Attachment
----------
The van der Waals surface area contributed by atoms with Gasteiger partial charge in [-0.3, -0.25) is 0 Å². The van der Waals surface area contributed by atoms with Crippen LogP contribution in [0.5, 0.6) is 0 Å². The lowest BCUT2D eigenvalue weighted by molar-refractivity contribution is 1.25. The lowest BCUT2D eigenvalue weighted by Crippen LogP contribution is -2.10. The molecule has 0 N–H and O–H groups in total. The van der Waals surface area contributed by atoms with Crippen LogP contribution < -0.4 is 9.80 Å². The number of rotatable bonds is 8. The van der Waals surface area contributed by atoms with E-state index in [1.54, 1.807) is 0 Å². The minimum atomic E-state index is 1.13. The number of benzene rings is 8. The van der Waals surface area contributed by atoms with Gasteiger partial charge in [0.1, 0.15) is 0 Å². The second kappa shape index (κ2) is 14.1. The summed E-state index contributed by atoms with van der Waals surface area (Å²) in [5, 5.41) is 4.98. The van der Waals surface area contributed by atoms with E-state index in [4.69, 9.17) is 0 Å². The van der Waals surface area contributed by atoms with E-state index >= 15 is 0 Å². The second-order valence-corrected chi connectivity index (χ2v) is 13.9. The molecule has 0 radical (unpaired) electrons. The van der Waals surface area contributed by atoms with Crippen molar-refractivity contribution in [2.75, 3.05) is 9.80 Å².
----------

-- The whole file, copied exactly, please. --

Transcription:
The van der Waals surface area contributed by atoms with Gasteiger partial charge in [-0.3, -0.25) is 0 Å². The van der Waals surface area contributed by atoms with Crippen LogP contribution in [0.5, 0.6) is 0 Å². The lowest BCUT2D eigenvalue weighted by molar-refractivity contribution is 1.25. The lowest BCUT2D eigenvalue weighted by Crippen LogP contribution is -2.10. The molecule has 0 N–H and O–H groups in total. The van der Waals surface area contributed by atoms with Crippen LogP contribution < -0.4 is 9.80 Å². The number of rotatable bonds is 8. The van der Waals surface area contributed by atoms with E-state index in [1.54, 1.807) is 0 Å². The minimum atomic E-state index is 1.13. The number of benzene rings is 8. The van der Waals surface area contributed by atoms with Gasteiger partial charge in [0.1, 0.15) is 0 Å². The second kappa shape index (κ2) is 14.1. The summed E-state index contributed by atoms with van der Waals surface area (Å²) in [5, 5.41) is 4.98. The van der Waals surface area contributed by atoms with E-state index in [4.69, 9.17) is 0 Å². The van der Waals surface area contributed by atoms with E-state index >= 15 is 0 Å². The second-order valence-corrected chi connectivity index (χ2v) is 13.9. The molecule has 0 radical (unpaired) electrons. The van der Waals surface area contributed by atoms with Crippen molar-refractivity contribution in [2.75, 3.05) is 9.80 Å².